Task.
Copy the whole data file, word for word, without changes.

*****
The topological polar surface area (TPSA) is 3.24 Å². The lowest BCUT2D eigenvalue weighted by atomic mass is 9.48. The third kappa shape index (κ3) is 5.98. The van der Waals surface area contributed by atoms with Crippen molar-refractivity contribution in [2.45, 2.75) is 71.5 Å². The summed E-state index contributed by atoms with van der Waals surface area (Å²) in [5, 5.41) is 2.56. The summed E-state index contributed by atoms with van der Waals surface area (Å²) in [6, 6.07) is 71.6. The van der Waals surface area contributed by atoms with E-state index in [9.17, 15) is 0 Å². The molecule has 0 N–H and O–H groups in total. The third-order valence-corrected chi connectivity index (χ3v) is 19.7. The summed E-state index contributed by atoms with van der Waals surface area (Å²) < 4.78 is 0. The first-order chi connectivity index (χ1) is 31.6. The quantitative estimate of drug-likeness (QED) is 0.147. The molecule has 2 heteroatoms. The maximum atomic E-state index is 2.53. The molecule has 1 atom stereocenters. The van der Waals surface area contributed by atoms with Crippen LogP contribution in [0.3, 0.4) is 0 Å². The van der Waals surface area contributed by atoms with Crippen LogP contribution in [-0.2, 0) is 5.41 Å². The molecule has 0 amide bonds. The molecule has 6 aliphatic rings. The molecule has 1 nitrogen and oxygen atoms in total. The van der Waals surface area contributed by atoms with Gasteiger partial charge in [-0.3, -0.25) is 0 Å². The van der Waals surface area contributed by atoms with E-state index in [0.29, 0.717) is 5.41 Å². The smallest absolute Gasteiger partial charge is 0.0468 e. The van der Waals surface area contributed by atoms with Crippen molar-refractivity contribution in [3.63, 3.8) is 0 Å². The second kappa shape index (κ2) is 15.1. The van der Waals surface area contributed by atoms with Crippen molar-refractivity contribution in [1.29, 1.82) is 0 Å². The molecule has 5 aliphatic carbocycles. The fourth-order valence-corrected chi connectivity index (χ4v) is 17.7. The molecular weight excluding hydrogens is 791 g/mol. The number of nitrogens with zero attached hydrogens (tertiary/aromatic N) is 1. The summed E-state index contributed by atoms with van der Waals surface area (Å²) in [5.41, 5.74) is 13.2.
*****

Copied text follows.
The topological polar surface area (TPSA) is 3.24 Å². The lowest BCUT2D eigenvalue weighted by atomic mass is 9.48. The third kappa shape index (κ3) is 5.98. The van der Waals surface area contributed by atoms with Crippen molar-refractivity contribution in [2.45, 2.75) is 71.5 Å². The summed E-state index contributed by atoms with van der Waals surface area (Å²) in [5, 5.41) is 2.56. The summed E-state index contributed by atoms with van der Waals surface area (Å²) in [6, 6.07) is 71.6. The van der Waals surface area contributed by atoms with E-state index in [9.17, 15) is 0 Å². The molecule has 0 N–H and O–H groups in total. The third-order valence-corrected chi connectivity index (χ3v) is 19.7. The summed E-state index contributed by atoms with van der Waals surface area (Å²) < 4.78 is 0. The first-order chi connectivity index (χ1) is 31.6. The quantitative estimate of drug-likeness (QED) is 0.147. The molecule has 2 heteroatoms. The maximum atomic E-state index is 2.53. The molecule has 1 atom stereocenters. The van der Waals surface area contributed by atoms with Crippen LogP contribution in [0.3, 0.4) is 0 Å². The van der Waals surface area contributed by atoms with Crippen LogP contribution in [-0.2, 0) is 5.41 Å². The molecule has 0 amide bonds. The molecule has 6 aliphatic rings. The molecule has 1 nitrogen and oxygen atoms in total. The van der Waals surface area contributed by atoms with Gasteiger partial charge in [-0.3, -0.25) is 0 Å². The van der Waals surface area contributed by atoms with E-state index in [0.29, 0.717) is 5.41 Å². The smallest absolute Gasteiger partial charge is 0.0468 e. The van der Waals surface area contributed by atoms with Crippen molar-refractivity contribution in [3.63, 3.8) is 0 Å². The second kappa shape index (κ2) is 15.1. The van der Waals surface area contributed by atoms with Crippen molar-refractivity contribution in [1.29, 1.82) is 0 Å². The molecule has 5 aliphatic carbocycles. The fourth-order valence-corrected chi connectivity index (χ4v) is 17.7. The molecular weight excluding hydrogens is 791 g/mol. The number of nitrogens with zero attached hydrogens (tertiary/aromatic N) is 1. The summed E-state index contributed by atoms with van der Waals surface area (Å²) in [5.41, 5.74) is 13.2.